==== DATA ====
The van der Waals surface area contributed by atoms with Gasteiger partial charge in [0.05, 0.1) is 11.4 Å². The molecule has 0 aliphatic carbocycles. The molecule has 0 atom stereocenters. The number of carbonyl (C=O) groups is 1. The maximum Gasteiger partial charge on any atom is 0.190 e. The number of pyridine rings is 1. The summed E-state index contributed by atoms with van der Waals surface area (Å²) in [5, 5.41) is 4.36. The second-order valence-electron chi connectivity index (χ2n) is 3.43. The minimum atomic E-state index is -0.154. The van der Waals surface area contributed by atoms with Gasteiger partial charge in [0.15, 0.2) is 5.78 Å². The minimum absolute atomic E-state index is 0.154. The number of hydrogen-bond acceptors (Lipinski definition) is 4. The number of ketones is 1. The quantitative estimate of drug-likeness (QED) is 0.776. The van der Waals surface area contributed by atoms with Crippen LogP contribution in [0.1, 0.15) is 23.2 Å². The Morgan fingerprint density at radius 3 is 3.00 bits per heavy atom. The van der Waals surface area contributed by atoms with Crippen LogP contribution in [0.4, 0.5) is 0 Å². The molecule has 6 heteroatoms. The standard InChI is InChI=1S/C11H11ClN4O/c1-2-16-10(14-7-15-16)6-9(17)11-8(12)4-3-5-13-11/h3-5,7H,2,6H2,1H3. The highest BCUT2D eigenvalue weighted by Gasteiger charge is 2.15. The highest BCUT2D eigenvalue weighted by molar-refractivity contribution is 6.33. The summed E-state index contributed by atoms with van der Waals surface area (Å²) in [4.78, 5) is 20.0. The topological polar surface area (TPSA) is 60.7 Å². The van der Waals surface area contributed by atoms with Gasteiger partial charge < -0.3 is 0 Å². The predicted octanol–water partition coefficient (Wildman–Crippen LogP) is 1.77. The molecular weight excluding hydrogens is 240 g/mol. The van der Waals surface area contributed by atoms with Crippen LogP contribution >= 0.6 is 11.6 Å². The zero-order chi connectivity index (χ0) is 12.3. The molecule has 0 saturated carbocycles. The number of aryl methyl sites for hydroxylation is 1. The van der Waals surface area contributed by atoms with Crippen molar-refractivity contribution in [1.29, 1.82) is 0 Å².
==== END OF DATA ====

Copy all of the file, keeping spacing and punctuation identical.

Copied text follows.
The van der Waals surface area contributed by atoms with Gasteiger partial charge in [0.05, 0.1) is 11.4 Å². The molecule has 0 aliphatic carbocycles. The molecule has 0 atom stereocenters. The number of carbonyl (C=O) groups is 1. The maximum Gasteiger partial charge on any atom is 0.190 e. The number of pyridine rings is 1. The summed E-state index contributed by atoms with van der Waals surface area (Å²) in [5, 5.41) is 4.36. The second-order valence-electron chi connectivity index (χ2n) is 3.43. The minimum atomic E-state index is -0.154. The van der Waals surface area contributed by atoms with Gasteiger partial charge in [0.15, 0.2) is 5.78 Å². The minimum absolute atomic E-state index is 0.154. The number of hydrogen-bond acceptors (Lipinski definition) is 4. The number of ketones is 1. The quantitative estimate of drug-likeness (QED) is 0.776. The van der Waals surface area contributed by atoms with Crippen LogP contribution in [0.1, 0.15) is 23.2 Å². The Morgan fingerprint density at radius 3 is 3.00 bits per heavy atom. The van der Waals surface area contributed by atoms with Crippen LogP contribution in [0.4, 0.5) is 0 Å². The molecule has 6 heteroatoms. The standard InChI is InChI=1S/C11H11ClN4O/c1-2-16-10(14-7-15-16)6-9(17)11-8(12)4-3-5-13-11/h3-5,7H,2,6H2,1H3. The highest BCUT2D eigenvalue weighted by Gasteiger charge is 2.15. The highest BCUT2D eigenvalue weighted by molar-refractivity contribution is 6.33. The summed E-state index contributed by atoms with van der Waals surface area (Å²) in [4.78, 5) is 20.0. The topological polar surface area (TPSA) is 60.7 Å². The van der Waals surface area contributed by atoms with Gasteiger partial charge < -0.3 is 0 Å². The predicted octanol–water partition coefficient (Wildman–Crippen LogP) is 1.77. The molecular weight excluding hydrogens is 240 g/mol. The van der Waals surface area contributed by atoms with Crippen LogP contribution >= 0.6 is 11.6 Å². The zero-order chi connectivity index (χ0) is 12.3. The molecule has 0 saturated carbocycles. The number of aryl methyl sites for hydroxylation is 1. The van der Waals surface area contributed by atoms with Crippen molar-refractivity contribution in [1.29, 1.82) is 0 Å².